Markets

Gold Price Reacts to Trump's North Korea Comments

Gold Price Reacts to Trump's North Korea Comments

President Trump took aim at North Korea again on Thursday, saying that his earlier threat to unleash "fire and fury" may not have gone far enough.

"The people of this country should be very comfortable, and I will tell you this: If North Korea does anything in terms of even thinking about attack, of anybody that we love or we represent or our allies or us, they can be very, very nervous", Trump said.

Wall Street's so-called "fear gauge", the CBOE Volatility Index, hit the highest levels since Election Day on Friday (http://www.marketwatch.com/story/wall-streets-fear-gauge-on-course-for-biggest-weekly-surge-in-2-years-2017-08-11), after a spike on Thursday but was retreating in recent trade.

USA stocks rose Friday but still notched their biggest weekly loss in months, as investors were shaken by disappointing earnings results and an escalation of threats between the US and North Korea.

Wall Street got off on a downbeat start early Thursday as tensions between the US and North Korea continued to escalate, rattling markets overseas.

The benchmark Korea Composite Stock Price Index lost 39.76 points, or 1.69 percent, to 2,319.71. The slide deepened after Trump's remarks on North Korea.

The dollar index, which gauges the greenback against the currencies of six major U.S. trading partners, was last 0.2% down on the day during afternoon European trading hours - it stood at 93.20.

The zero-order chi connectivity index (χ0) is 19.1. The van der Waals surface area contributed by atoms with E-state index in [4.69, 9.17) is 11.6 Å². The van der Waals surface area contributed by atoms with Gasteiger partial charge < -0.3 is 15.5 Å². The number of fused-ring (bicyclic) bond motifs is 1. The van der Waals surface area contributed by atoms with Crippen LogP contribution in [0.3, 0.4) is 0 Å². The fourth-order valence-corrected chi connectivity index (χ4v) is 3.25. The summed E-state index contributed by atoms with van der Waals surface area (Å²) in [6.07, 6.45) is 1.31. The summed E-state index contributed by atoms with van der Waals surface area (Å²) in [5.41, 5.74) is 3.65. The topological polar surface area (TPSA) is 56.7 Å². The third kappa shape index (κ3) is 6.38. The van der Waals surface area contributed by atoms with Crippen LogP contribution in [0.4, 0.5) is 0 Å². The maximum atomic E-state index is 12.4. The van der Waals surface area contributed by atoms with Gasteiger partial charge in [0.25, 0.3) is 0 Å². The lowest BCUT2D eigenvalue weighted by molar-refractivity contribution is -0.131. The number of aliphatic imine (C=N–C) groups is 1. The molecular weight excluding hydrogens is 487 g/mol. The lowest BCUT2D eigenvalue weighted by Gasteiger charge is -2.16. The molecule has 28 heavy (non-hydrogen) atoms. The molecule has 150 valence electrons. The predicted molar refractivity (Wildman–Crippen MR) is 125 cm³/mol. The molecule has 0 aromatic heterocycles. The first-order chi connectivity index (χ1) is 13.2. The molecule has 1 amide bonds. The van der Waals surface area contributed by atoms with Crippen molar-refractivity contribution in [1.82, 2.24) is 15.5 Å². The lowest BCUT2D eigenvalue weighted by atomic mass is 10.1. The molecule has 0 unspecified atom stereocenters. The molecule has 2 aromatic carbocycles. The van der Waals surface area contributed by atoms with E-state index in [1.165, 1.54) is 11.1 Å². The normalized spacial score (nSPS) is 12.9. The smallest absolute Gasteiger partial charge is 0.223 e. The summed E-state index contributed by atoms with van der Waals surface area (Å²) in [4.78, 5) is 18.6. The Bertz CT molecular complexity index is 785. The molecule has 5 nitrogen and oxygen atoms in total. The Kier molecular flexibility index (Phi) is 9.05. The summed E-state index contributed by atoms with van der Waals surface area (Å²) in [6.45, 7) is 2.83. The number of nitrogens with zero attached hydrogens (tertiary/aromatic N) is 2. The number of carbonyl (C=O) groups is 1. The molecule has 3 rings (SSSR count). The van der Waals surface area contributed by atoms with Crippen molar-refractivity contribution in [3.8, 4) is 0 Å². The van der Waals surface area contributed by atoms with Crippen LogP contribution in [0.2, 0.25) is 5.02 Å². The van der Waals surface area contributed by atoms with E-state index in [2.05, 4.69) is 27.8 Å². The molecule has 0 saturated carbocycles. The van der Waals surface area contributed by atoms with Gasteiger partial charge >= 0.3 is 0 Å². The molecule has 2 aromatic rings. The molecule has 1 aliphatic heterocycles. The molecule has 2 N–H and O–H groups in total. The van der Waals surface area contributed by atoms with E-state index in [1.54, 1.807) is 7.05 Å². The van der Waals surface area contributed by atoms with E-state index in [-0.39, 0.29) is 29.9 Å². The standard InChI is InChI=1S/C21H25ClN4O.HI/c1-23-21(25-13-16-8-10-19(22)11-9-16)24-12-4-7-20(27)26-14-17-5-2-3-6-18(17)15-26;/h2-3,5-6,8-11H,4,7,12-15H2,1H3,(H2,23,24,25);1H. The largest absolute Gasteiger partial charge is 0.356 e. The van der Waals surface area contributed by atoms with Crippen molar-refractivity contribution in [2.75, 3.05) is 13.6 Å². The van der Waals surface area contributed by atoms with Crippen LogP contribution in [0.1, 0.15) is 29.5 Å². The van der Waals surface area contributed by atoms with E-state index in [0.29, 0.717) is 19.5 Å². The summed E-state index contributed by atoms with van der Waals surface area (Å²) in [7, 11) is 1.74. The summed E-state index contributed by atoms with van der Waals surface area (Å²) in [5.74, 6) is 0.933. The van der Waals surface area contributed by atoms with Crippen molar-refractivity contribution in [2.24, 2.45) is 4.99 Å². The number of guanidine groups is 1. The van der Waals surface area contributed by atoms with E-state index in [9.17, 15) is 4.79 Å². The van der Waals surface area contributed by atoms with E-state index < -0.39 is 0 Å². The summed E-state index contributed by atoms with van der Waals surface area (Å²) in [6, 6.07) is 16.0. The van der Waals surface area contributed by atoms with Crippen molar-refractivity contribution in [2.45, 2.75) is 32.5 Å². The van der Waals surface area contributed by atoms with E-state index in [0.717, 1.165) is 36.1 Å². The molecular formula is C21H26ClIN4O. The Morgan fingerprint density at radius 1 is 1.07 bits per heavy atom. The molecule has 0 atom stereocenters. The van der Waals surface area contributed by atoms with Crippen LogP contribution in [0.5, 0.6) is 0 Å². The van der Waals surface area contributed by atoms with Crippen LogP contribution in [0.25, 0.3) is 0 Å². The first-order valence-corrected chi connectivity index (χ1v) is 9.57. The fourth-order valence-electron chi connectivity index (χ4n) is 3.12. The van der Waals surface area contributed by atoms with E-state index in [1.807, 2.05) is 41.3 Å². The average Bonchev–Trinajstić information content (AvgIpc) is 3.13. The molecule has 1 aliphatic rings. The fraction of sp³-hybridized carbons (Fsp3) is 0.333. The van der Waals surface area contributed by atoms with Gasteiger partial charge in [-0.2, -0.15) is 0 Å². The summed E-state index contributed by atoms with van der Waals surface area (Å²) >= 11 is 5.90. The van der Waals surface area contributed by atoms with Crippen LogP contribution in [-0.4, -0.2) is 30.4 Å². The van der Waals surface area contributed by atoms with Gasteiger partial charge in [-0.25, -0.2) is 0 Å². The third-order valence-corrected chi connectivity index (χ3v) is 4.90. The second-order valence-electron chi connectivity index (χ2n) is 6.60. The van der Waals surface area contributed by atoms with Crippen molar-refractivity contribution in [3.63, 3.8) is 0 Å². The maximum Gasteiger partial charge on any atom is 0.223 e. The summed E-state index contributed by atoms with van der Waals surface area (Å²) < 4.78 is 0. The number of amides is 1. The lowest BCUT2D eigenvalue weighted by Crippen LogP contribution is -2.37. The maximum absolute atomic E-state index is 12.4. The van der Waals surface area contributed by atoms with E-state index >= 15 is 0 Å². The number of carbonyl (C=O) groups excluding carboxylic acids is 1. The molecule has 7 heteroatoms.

The nuclear-armed nation said it was finalizing plans to fire four intermediate-range missiles over Japan to land 18-25 miles from Guam. The S&P 500 gained 6 points, or 0.2%, to 2,444, supported by gains in consumer-discretionary, technology and health-care sectors.

Shares in several other big media companies also declined. Shares of Manulife, which reported better-than-expected results, fell after the company played down talk of a John Hancock spin-off.

In contrast to the USA market, global equities remained weak.

Bond prices rose. The yield on the 10-year Treasury note slipped to 2.25 percent from 2.26 percent late Tuesday. Core prices had been expected to rise by 0.2%.

At 10:57 a.m. ET (1457 GMT), the Dow Jones Industrial Average was up 54.38 points, or 0.25 percent, at 21,898.39, the S&P 500 was up 8.69 points, or 0.35 percent, at 2,446.90.

Investors bought bonds after the Labor Department said the consumer-price index increased 0.1% in July from the previous month. The Swissie also edged higher against the Euro, recording one of the largest single day rises since the January 2015 removal of the "peg" placed by the Swiss National Bank.

In terms of forex market movements, the U.S. currency lost significant ground relative to majors including the yen, sterling and the euro - most notably the latter one - as the news on inflation went public.